A two day intrauterine insemination course at the University of Uruguay San Antonio Campus and Farm. Inseminating a Merino ewe.
The first day in Salto I woke up at 4:30am and drove a couple hours north to the border with Brazil. I was with three veterinarians and our job for the day was to bleed 1,400 head of cattle for brucellosis testing. Not that bleeding cattle is the most technically challenging task, but when you do that many it helps you get quicker for sure, so I appreciated the experience. We had three, and a half, veterinarians going full bore, and a handful of gauchos keeping the chute full for us. It took us all day, but we finished. It was a hot and smelly ride back to town that evening. There is a big difference between Spanish when you are meeting someone for coffee or at the airport versus when you are working cattle. The accents of the people in northern Uruguay, especially the farm workers are very challenging and the content was filled with slang and technical farm jargon that I’d not learned in my Spanish courses. Luckily, as I told a friend, the language of working cattle is universal. For the most part the cattle in Uruguay act and react the same way as cattle in the USA, so I felt comfortable working cattle because my lack of fluency in Spanish was compensated by my proficiency in cattle handling. While in Uruguay, I also got experience in ultra-sounding pregnancy in cattle, processing calves, feedlot management, and even a two-day course on intrauterine insemination of sheep. I spent four days working on the ranch of the family I was staying with. They saddled up some Creole horses and asked if I had ridden before. In the past ten years I have probably been on a horse for a combined hour. They asked if I knew how to ride, I honestly said yes, but I think they may have been more hesitant to let me ride if they knew the limited extent of my experience. Over the next couple weeks in Uruguay I would spend many days working cattle and sheep by horseback. It like many things during my time in Uruguay was trial by fire. I was able to gain a lot of technical experience and learn some tricks about handling livestock, but the most significant result of the experience were the connections I made and relationships I built.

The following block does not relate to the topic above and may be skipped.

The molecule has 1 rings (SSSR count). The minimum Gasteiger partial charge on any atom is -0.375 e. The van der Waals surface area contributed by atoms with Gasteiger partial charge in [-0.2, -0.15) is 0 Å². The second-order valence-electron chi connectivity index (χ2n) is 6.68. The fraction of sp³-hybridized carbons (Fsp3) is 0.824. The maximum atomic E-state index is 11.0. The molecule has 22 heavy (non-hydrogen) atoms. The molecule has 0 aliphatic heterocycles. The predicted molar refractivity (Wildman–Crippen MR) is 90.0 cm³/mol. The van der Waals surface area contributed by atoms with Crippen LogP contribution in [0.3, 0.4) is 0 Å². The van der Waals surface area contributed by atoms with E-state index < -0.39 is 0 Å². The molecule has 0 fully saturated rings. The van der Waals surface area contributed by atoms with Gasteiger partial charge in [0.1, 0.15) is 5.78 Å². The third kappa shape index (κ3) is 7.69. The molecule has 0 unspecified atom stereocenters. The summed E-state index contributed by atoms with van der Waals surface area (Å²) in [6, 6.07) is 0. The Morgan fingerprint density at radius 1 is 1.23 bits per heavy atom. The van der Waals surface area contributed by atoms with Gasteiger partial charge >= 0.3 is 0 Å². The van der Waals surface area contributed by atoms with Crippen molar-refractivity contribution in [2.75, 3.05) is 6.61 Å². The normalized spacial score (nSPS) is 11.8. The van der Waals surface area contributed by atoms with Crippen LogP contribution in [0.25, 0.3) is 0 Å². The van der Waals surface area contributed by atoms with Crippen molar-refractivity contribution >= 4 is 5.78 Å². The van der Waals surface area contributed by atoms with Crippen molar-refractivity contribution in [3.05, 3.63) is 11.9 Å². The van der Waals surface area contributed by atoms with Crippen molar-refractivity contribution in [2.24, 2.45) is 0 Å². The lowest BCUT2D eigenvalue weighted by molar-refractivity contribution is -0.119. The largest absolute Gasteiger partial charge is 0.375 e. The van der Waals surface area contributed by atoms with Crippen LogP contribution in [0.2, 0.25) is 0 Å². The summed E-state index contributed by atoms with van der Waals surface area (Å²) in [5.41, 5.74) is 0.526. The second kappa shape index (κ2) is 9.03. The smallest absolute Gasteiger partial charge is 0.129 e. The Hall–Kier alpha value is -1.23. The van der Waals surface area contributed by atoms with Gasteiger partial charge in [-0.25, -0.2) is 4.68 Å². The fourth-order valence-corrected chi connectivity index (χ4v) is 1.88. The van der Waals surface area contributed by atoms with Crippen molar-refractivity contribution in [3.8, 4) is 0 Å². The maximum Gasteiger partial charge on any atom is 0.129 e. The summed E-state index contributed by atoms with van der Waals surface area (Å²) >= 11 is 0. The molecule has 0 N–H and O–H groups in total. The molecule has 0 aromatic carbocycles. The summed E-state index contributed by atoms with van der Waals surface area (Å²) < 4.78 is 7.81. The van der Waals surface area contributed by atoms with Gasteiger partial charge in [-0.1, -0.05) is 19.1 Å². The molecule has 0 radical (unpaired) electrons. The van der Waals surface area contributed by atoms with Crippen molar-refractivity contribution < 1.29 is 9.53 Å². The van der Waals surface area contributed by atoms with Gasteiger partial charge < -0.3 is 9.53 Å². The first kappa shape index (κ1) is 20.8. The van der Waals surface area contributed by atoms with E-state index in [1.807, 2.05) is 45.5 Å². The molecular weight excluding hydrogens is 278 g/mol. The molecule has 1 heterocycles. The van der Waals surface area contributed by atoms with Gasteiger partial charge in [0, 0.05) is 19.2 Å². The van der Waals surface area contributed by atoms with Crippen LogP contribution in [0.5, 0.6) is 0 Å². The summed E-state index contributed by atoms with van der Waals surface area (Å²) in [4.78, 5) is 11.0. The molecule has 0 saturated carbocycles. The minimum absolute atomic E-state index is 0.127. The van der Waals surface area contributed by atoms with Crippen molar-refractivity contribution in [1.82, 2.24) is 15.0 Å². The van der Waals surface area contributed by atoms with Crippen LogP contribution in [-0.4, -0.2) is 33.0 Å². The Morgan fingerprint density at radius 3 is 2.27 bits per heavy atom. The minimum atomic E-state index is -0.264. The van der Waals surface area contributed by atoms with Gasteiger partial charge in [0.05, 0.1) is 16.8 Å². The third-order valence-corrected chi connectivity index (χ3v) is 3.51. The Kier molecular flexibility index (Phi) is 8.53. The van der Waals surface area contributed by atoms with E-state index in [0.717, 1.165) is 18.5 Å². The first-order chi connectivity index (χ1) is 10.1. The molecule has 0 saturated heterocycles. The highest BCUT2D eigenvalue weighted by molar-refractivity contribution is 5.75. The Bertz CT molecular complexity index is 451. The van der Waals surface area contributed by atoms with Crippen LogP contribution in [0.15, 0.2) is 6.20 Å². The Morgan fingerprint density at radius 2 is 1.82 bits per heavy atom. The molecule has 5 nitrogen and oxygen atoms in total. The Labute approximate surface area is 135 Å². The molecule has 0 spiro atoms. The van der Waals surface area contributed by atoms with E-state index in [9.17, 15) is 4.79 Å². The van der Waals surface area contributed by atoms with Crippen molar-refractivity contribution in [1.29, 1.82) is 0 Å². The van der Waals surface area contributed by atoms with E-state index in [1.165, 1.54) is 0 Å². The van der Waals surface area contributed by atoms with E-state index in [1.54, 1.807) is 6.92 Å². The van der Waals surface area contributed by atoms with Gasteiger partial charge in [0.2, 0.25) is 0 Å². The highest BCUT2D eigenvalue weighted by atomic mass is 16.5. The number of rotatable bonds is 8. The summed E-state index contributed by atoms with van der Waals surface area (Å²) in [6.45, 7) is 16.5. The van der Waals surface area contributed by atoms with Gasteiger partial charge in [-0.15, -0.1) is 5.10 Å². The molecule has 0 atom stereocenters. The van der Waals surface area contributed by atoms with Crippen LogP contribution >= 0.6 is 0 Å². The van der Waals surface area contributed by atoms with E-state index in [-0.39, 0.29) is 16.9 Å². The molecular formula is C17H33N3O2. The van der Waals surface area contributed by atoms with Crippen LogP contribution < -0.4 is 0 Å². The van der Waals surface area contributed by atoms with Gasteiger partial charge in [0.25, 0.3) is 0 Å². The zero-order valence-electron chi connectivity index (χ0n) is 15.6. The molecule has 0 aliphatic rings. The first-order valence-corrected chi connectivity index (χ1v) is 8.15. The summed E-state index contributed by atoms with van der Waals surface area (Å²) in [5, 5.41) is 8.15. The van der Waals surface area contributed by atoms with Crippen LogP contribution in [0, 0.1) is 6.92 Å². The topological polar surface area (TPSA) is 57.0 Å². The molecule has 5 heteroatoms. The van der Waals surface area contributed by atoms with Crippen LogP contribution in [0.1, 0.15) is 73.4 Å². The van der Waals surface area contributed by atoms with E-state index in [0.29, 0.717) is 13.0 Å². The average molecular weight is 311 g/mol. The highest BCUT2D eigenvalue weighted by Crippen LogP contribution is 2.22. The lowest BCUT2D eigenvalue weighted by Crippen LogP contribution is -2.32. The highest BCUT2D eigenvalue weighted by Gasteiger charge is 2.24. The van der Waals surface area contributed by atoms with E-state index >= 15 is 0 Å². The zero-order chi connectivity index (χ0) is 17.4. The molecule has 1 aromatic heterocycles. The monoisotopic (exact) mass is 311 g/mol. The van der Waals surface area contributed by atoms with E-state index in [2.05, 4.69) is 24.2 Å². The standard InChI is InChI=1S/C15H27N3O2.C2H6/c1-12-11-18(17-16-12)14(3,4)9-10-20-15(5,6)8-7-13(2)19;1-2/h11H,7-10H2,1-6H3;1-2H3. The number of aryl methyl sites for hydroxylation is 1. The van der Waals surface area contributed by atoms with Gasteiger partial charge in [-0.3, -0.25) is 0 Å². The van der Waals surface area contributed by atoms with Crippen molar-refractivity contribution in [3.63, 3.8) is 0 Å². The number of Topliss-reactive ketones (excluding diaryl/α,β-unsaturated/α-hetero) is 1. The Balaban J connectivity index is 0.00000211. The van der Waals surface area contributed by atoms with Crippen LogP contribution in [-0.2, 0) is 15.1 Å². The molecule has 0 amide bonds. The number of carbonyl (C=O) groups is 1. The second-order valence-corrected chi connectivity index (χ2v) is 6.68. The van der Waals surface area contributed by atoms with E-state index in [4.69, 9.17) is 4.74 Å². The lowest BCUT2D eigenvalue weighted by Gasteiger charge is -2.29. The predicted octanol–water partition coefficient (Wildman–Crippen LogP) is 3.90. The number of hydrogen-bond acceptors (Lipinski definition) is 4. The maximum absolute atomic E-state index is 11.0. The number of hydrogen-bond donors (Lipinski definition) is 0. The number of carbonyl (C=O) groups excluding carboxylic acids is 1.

Three Gauchos; from left to right: Robert Stenger, Alvaro the farm worker, and Manual Brites, the farm owners son. Rounding up cattle and sheep for vaccinations and deworming.
To describe all the people I met and the experiences I had in Uruguay is not in the scope of this short essay, but the kindness and hospitality shown to me was truly remarkable. The household I stayed with treated me as part of the family. I was able to work on their farm, go to the pool with their teenage son, and go grocery shopping with the mother. The children spoke some English but most all our conversation were in Spanish. It greatly improved my language skills and appreciation for the daily life in Uruguay to be immersed like this in a family. Along with many others, I hope will visit me in the USA, the family had two sons in their twenties. One is a veterinary student and one an agronomist. I told them they both need to take English lessons, so they can come stay with me. I will likely be settling down into a rural large or mixed animal practice and taking over my family farm in West Virginia. This means I will not have much time to travel. My hope is that I will have enough friends from Uruguay and my other travels who will visit me. That way it will feel like I am traveling even when I am working at home.